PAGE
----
Adam Lambert
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12 Victims of Homophobia, Transphobia

01 Matthew Sheppard 0
Matthew Shepard
In 1998, Matthew Shepard, a 21-year-old gay college student, was brutally beaten by two men he had met in a bar and was left hanging on a fence on the outskirts of Laramie, Wyo. Shepard died a few days later, and his death led to increased awareness of anti-LGBT crimes and support for LGBT-inclusive hate-crime laws.
02 Larry King 0
Lawrence King
In 2008 gay eighth-grader Lawrence King was shot to death in front of several classmates at his middle school in Oxnard, Calif. The shooter was another classmate, 14-year-old Brandon McInerney. McInerney's lawyers claimed King's flirtations had driven their client over the edge, something many observers criticized as a "gay panic" defense. After his 2011 trial ended in a hung jury — jurors couldn't agree whether he should be convicted of murder or manslaughter — McInerney agreed to plead guilty to second-degree murder and voluntary manslaughter and accept a 21-year prison sentence.


03 Eric Ohena Lembembe 0
Eric Ohena Lembembe
Eric Ohena Lembembe, one of the leading gay activists in Cameroon, was tortured and killed at his home in 2013. When his body was found after friends and family were unable to reach him for two days, it was reported that his neck and feet were broken and he had been burned with an iron. Just two weeks before his death he had spoken out against antigay violence in the nation, one of the most hostile where LGBT people are concerned. "A climate of hatred and bigotry in Cameroon, which extends to high levels in government, reassures homophobes that they can get away with these crimes," he said. 
04 Francois Chenu 0
François Chenu
Gay man François Chenu was brutally murdered in Reims, France, in 2002 by skinheads who initially intended to attack an Arab but chose Chenu simply because he was an available target. His attackers repeatedly beat him and eventually threw him into a pond, where he drowned. The documentary film Beyond Hatred follows Chenu’s parents and siblings as they seek justice and attempt to heal.


05 Brandon Teena 0
Brandon Teena
In 1993 trans man Brandon Teena, 20, moved from Lincoln, Neb., to the smaller town of Falls City, where he made friends who knew him only as a man and began dating 19-year-old Lana Tisdel. When two of Teena’s new friends learned he had been assigned female at birth, they beat and raped him. Then, when the attackers heard that Teena had reported the rape to the police, they shot and killed him. His life and death have been chronicled in the Academy Award–winning narrative film Boys Don’t Cry and the documentary The Brandon Teena Story.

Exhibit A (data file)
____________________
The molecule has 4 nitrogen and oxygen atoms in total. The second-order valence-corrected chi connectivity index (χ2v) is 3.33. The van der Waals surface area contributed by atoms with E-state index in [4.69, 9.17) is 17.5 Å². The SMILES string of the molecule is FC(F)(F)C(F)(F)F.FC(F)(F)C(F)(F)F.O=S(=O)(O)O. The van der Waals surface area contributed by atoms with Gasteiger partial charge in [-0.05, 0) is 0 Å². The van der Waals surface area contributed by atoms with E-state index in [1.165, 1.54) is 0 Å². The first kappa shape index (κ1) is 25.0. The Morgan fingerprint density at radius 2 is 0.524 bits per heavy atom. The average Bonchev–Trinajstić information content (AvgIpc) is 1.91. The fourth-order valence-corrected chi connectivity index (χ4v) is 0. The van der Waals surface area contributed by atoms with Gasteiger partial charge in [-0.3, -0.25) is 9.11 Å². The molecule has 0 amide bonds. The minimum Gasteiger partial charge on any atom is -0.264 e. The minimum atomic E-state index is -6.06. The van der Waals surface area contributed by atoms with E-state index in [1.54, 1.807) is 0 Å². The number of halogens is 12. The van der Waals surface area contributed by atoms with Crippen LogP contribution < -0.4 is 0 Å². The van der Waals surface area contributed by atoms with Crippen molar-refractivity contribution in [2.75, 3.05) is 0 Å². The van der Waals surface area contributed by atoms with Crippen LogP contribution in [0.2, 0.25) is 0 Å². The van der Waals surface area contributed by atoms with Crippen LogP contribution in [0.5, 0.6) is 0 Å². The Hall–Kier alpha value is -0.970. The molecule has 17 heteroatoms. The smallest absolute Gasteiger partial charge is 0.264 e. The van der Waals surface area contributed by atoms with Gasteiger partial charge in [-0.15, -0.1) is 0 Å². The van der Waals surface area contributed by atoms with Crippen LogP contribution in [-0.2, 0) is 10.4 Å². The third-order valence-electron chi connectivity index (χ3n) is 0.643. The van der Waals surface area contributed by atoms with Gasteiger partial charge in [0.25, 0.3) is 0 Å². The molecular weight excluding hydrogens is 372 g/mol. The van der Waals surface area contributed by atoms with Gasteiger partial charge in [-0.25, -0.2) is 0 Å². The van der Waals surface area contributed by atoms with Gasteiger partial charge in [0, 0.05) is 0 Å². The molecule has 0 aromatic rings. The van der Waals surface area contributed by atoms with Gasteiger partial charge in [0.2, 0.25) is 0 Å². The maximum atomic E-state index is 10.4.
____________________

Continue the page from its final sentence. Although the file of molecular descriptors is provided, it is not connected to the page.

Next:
07 Wight 0
Rebecca Wight
Rebecca Wight and her partner, Claudia Brenner, were hiking on the Appalachian Trail in Pennsylvania 1988 when they met Stephen Roy Carr, a drifter with a criminal record who was living in the woods. After a brief conversation with Carr, Wight and Brenner continued on the trail, unaware that Carr was following them and that he was armed. When the two women began kissing and making love at their campsite, Carr fired eight bullets in their direction, killing Wight and seriously wounding Brenner. Brenner, who survived, became an antiviolence activist and wrote a book about the attack, titled Eight Bullets. 


06 David Kato 0
David Kato
David Kato was one of the most outspoken gay rights activists in Uganda, a country where homophobia runs rampant. He had received dozens of death threats after a newspaper ran photos of him and other gay Ugandans in 2010 with the caption “Hang Them.” A few months later, in January 2011, Kato was beaten to death with a hammer at his home. Kato was aware of the danger he faced in being a gay activist in Uganda. In a 2009 interview, he said he wanted to be a “good human rights defender, not a dead one, but an alive one.” 
09 Rattle 0
Ronnie Antonio Paris
Three-year-old Ronnie Antonio Paris was beaten to death in 2005 by his father, who was reportedly worried the child would grow up gay. His father, Ronnie Paris Jr., would force the boy to box with him in an effort to keep him from being “soft” or becoming a “sissy.” The child was removed from his home in Florida in 2002 by child welfare authorities, then was returned his parents in 2004, a move that brought much criticism of the state's handling of the case. Ronnie Paris Jr. was found guilty of second-degree manslaughter and aggravated child abuse.  


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